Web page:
United Airlines and their $675 Million “Moment of Truth”
The internet is really upset with United Airlines. And they deserve it.
On Monday, April 10, 2017, a video went viral showing security personnel dragging a bloodied man off a plane. Shortly thereafter, additional video and photos surfaced from multiple angles elaborating on the scene.
According to several reports, here’s a summary of what happened on Sunday, April 9, 2017:
- United Airlines flight 1134 from Chicago, IL to Louisville, KY was overbooked.
- Passengers boarded the plane and were seated.
- United staff then needed four passengers to exit the plane to make room for United employees.
- United made several offers of compensation, to no avail.
- United staff then chose four people at random by computer.
- The first two were a couple, and they, reportedly, exited the plane.
- The bleeding man pictured above, a doctor, was selected but insisted he get to his destination to see his medical patients the next day at the hospital.
- Three Chicago Department Aviation personnel forcibly removed the man, who hit his head on an armrest during the altercation, and they dragged him off the plane.
When the internet blew up on Monday, United Airlines released this statement via Twitter:
To me, and apparently millions of others, this is not an apology. Naturally, an internet firestorm ensued.
To make matters worse, Munoz sent an email to employees and piled on by blaming the customer, calling him “disruptive and beligerant.”
I understand the theory behind Richard Branson’s concept that “making employees the top priority can bring benefits for both customers and investors,” but dragging a bloodied customer off the plane to make room for traveling employees is taking it a bit too far.
On March 16, 2017, PR Week awarded United Airlines CEO, Oscar Munoz, the coveted “Communicator of the Year Award.”
Since that time, United has had to deal with major blunders like #LeggingsGate and now #ReAccommodateGate.
United’s PR nightmare continued as the internet blew up with Twitter users picking new slogans for United Airlines, and they weren’t very kind.
“While the competition beats our prices, we beat our customers” and “What happens on United, stays on United.” Several Twitter users shared a new seating chart with an area of rows dubbed, “Fight Club.”
Laura Begley Bloom, a travel writer for Forbes.com, recently wrote how she and her family were paid $11,000 “Not to Fly to Florida this Weekend” by Delta Airlines.
Imagine that. To some, that would be a waste of money. Many would call that an expensive mistake on the part of the airline.
I think everyone has a price, though. I’m confident United Airlines could have continued to increase the offering, and I bet someone would have eventually peacefully volunteered.
Would you have gotten off that plane for $500? How about $750?
The DailyMail reported that United offered $800, a night in a hotel, and a flight the next day. “When the appeal failed, United staff selected four passengers by computer,” continued the report.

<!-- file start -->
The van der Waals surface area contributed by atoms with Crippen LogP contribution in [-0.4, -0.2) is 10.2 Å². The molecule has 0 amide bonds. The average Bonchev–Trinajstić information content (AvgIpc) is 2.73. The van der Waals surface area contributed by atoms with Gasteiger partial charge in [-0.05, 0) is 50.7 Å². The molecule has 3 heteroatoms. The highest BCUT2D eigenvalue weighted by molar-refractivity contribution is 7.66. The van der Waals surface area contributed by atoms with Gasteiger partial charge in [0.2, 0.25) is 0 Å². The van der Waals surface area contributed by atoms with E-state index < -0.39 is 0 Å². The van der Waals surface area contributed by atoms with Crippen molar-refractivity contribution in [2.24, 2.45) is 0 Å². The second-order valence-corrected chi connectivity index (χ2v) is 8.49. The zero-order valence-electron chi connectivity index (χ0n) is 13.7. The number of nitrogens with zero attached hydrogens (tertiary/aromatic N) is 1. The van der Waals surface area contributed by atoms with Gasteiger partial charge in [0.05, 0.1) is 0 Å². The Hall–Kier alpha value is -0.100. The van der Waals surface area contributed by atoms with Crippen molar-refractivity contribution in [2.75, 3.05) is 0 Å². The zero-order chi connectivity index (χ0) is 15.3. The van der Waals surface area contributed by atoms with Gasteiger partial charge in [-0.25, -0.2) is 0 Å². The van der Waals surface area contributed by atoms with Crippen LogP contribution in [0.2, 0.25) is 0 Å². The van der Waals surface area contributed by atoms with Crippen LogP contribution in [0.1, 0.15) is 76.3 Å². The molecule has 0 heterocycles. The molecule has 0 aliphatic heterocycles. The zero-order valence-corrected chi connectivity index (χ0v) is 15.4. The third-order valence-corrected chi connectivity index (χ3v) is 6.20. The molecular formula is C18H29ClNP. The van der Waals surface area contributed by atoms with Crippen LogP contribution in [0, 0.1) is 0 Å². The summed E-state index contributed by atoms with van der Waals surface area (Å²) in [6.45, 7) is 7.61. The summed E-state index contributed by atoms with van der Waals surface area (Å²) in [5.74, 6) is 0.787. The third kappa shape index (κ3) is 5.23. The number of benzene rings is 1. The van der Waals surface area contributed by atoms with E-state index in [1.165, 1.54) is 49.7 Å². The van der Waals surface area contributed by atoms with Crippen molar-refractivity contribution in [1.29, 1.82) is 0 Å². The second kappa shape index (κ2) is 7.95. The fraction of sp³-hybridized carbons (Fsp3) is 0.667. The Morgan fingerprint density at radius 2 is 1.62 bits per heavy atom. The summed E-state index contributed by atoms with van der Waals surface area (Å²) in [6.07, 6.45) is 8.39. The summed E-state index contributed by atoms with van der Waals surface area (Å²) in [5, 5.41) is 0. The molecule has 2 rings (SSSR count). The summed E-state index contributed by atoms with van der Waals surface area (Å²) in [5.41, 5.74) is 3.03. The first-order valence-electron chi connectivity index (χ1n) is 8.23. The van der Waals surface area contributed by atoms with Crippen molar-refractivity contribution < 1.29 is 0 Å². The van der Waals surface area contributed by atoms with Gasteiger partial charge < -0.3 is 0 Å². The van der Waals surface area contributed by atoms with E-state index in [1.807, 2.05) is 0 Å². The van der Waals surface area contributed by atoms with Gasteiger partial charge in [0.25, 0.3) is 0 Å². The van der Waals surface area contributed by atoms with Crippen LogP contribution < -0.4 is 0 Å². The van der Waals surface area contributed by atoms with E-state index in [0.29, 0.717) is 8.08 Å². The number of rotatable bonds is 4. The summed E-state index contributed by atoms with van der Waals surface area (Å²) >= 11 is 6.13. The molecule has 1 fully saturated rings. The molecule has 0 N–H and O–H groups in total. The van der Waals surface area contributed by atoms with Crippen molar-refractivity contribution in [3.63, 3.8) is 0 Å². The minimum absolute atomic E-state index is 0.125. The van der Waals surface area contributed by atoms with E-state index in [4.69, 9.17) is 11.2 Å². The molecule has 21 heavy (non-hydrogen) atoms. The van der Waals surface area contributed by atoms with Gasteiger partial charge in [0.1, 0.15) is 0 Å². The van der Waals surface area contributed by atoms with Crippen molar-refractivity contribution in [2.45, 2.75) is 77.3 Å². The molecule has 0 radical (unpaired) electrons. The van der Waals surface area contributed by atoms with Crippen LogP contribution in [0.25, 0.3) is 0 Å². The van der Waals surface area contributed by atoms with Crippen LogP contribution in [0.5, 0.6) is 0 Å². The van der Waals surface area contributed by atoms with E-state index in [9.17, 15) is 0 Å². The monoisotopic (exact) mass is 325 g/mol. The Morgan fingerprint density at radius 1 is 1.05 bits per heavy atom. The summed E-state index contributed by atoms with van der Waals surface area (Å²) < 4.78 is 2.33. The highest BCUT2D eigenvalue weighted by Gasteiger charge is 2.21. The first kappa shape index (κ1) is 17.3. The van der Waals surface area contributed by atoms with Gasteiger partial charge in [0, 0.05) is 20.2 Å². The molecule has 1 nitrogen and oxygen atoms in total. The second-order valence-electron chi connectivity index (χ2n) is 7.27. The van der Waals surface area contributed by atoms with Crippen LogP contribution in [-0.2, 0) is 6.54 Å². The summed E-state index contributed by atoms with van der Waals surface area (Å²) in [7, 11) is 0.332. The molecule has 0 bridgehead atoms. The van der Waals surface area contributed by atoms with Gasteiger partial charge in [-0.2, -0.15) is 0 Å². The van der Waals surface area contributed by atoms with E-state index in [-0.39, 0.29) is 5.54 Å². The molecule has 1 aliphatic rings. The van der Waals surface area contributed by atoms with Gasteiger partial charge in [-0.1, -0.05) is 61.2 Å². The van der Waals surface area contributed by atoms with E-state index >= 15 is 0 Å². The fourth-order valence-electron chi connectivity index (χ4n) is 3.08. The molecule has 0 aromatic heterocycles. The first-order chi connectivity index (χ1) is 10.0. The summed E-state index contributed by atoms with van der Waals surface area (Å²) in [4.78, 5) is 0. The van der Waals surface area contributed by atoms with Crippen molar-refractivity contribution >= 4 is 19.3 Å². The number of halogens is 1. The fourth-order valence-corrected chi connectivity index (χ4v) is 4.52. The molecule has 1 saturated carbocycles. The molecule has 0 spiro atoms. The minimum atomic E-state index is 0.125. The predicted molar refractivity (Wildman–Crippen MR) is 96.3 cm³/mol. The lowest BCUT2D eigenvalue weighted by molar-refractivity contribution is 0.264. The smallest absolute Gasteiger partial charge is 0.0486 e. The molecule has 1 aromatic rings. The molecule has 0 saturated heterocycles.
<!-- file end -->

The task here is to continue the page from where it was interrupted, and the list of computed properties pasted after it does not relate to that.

The Facebook page, Asians Not Brainwashed by Media (Note: I’ve never heard of them prior to the research and this is not an endorsement for their page), made several great points:
- Overbooking is fraud.
- Airlines should not overbook (although, I believe the free market will dictate this, not a new law as they suggest).
- Bumping passengers for employees is wrong.
- Those removed from the plane should sue.
- The bloodied customer should sue harder.
- Criminal & Civil charges should be filed.
This mistake has cost United $675 million so far.
Rodger Dowdell, retired President & CEO of American Power Conversion Corporation (APC), took that company from 9 employees in 1985 to over 6,000 team members worldwide in 2006 as a $1.6 billion global operation.
I recently discussed United’s tragic customer service mistake with Mr. Dowdell where he shared his insight and vast business experience.
He immediately suggested it may be an issue of “corporate culture” which is the responsibility of the CEO and top management team.
Before joining APC, Dowdell worked for a company that had two 1-foot thick employee manuals that tried to cover every situation.
“A problem arises when a situation occurs that’s not covered in the manual,” he said. “Instead of being encouraged and supported by management to think on their feet — doing right by the customer, no matter the cost — employees oftentimes make bad decisions when trying to follow documented processes and procedures while in fear of losing their job.”
“That’s called the Moment of Truth, when an employee is thinking on their feet and making a decision that will represent the face of the company.”
In this instance, based on reports, I imagine the Moment of Truth occurred when United staff decided someone had to be “re-accommodated” AFTER passengers already boarded the plane.
FoxNews.com offered a paragraph from Rule 25 of United Airline’s Contract of Carriage Document (rules for passengers) regarding overbooking. The problem, though, is this entire section is about what to do BEFORE paying passengers board the plane and take their assigned seats.
Rodger added, “At APC, we worked very hard to instill into our culture that employees will be supported in doing whatever it took to make the situation right with the customer. Then, we would work tirelessly in a post-event audit to find the pain points and root causes that got us into the situation.”
Do you think United Airlines wished their employees would have offered that man $11,000 to take the next flight instead of dragging his limp and bloody body off the plane with recording devices everywhere?
Sure sounds better than losing $675 million for their investors.
Get Jason W. Hoyt’s book, Consent of the Governed — The People’s Guide to Holding Government Accountable on Amazon.